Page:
Gentle epitaphs for lives interrupted

The "Portraits of Grief" in the New York Times give us a chance to be loved ones to complete, and wrongfully dead, strangers.

Topics: The New York Times,

I wait to read the page until I am on the subway, when I am surrounded but completely alone. I wait to read it until I’ve read everything else, except I don’t read everything else, I read the headlines. It’s like what manic-depressive author Kay Redfield Jamison said it was like to be taking too much lithium — at the moment I can’t read anything that requires academic engagement, linear thought or understanding. Not unless I have to.

But I can read these. And I do. All of them. I go in order of how the pictures hit me. I might start with a strapping trader who is shining — he’s glistening — in a photo obviously taken at his wedding. (“He loved telling jokes, and he was not above stealing other people’s anecdotes and improving them.”) Then I might move on to the mother of four whose snap was taken on the fly, maybe at a special occasion in a restaurant, maybe by her eldest son. (“The boys knew that malingering in bed beyond that signal, unless you were really, truly sick, would not be wise.”)

The obituaries in the Nation Challenged section of the New York Times used to be called “The Missing and the Dead.” Now they are “Portraits of Grief.” But this isn’t what they are, or at least it isn’t the only thing they are. They are the little baby books of grownups, paragraphs that remind me of the disparate facts, figures and hanks of hair that parents place in silk-covered journals to get a handle on the giddiness of new life, and the fear of the unknown. It is an exercise in getting it down on paper: the first word, weight at birth, the first smile that wasn’t gas. But these entries — produced in column inches by a battalion of eloquent journalists — hold the details of adults, some barely out of youth, and they mean to diffuse the terrific sadness of new death, the fear of forgetting:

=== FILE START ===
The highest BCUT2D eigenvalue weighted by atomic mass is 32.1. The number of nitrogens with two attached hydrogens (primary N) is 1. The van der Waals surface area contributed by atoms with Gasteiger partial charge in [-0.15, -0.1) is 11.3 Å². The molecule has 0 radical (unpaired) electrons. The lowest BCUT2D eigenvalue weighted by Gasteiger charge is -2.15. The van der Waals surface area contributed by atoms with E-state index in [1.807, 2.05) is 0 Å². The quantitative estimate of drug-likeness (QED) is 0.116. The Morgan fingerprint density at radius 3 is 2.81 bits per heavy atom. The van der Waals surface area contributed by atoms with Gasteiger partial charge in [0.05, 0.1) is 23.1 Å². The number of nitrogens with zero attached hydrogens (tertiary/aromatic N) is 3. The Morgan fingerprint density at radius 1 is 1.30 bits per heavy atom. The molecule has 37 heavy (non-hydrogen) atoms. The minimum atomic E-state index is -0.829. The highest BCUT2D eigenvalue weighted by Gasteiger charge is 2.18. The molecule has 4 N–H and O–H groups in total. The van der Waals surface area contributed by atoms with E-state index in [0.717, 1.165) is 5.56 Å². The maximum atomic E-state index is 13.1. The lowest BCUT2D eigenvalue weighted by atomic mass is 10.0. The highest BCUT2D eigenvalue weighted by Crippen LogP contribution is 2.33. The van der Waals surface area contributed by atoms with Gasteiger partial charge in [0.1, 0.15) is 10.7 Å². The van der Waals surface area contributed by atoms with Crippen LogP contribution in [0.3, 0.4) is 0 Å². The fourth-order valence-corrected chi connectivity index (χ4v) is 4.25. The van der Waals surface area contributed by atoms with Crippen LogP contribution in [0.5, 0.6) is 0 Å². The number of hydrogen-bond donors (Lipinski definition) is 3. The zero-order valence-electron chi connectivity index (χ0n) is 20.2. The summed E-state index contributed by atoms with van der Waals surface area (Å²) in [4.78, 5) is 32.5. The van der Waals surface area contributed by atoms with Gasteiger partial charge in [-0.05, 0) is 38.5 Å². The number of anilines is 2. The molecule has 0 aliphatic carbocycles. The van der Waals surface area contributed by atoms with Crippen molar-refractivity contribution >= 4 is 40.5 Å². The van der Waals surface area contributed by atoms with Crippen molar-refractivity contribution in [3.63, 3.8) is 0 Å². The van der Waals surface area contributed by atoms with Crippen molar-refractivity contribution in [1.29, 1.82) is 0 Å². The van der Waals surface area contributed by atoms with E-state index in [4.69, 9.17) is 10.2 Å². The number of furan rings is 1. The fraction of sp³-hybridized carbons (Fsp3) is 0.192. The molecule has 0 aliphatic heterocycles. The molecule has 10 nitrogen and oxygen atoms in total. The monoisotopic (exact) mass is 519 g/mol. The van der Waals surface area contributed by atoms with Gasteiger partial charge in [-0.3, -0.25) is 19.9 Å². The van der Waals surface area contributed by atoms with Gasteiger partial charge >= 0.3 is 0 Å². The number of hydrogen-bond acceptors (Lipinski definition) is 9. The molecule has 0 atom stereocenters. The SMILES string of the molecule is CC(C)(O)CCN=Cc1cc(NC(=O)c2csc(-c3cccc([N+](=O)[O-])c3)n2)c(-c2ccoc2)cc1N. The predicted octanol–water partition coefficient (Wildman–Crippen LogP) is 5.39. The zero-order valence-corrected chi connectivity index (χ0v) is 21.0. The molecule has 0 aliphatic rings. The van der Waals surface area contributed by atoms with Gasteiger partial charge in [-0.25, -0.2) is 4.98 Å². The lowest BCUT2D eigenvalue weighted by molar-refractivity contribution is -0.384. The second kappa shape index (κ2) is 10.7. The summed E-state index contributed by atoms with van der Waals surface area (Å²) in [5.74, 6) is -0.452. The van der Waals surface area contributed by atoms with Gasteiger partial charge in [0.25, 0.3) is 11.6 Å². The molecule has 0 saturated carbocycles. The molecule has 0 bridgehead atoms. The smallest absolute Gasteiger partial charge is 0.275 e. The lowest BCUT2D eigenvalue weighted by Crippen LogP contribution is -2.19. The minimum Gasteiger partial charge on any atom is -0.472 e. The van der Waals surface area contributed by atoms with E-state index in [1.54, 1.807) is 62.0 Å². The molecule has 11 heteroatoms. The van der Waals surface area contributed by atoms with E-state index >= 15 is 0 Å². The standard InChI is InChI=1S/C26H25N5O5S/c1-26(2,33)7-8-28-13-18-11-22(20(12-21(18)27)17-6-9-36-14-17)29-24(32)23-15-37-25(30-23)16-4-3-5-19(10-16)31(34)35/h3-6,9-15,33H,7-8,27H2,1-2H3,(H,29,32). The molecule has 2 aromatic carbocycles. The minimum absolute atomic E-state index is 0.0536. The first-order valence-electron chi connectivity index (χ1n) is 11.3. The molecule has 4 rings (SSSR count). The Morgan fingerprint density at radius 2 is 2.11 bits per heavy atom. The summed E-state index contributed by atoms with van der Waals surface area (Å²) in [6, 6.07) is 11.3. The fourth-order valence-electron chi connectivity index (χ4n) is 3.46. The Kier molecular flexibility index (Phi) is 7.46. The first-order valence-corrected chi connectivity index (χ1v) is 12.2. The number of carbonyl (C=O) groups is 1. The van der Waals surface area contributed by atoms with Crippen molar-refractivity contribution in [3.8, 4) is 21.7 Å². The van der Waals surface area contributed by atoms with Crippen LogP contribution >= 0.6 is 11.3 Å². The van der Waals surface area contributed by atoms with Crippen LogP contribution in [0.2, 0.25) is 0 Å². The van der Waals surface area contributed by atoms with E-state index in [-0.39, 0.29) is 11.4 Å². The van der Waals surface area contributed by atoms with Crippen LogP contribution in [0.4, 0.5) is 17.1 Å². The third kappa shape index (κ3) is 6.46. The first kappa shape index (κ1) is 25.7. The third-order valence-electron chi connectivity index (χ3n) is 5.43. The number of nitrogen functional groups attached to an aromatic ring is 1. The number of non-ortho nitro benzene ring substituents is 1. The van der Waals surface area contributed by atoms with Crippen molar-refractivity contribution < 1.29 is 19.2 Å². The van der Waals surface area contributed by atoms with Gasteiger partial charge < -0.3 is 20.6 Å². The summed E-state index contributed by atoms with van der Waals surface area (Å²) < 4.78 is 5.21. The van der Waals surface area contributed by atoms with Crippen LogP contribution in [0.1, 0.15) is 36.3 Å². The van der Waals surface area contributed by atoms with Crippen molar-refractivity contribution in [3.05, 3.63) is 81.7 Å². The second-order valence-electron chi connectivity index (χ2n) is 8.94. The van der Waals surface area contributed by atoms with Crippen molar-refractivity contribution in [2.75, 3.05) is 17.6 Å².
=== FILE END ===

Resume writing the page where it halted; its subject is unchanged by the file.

“At home in Danbury, Conn., where he was born and raised, he was rebuilding a Volkswagen bug and learning to play the bagpipes.”

“Their favorite food, Mr. Klein said, is salmon — the same as their mother’s.”

“Mr. McGinley was known for singing at every party, which he attended or gave, with ‘Danny Boy’ his most requested number.”

“His wife said he had a distinct relationship with each of his children but a single message for all: ‘Stop fighting.’”



“‘All his cousins wanted to be as cool as he was,’ Mrs. Gazzini said.”

It doesn’t matter how dry, how seemingly absent of sentiment these details might be; they constitute, like the facts and figures of the baby book, information that is adorable, intimate or hilarious. This is the found poetry of tiny non sequiturs gathered in haste. There is little for the record books, but volumes for aching strangers:

“She was the defiant one who returned from a Cancun vacation with a tattoo on her lower back.”

“At Mr. Broghammer’s 40th birthday party, he allowed himself to be dressed in alpine shorts and lederhosen, as 15 couples roasted him to the strains of ‘The Sound of Music.’”

“‘Steve could not be quiet,’ said Jim Hughes, his brother-in-law.”

“As a boy of 9 or 10, young Ramzi dug a hole in the backyard for a terrible report card and put a stone on top. ‘He said it was dead and buried,’ said his sister, Dina Doany Azzam.”

“At family dinners he always sat at the head of the table.”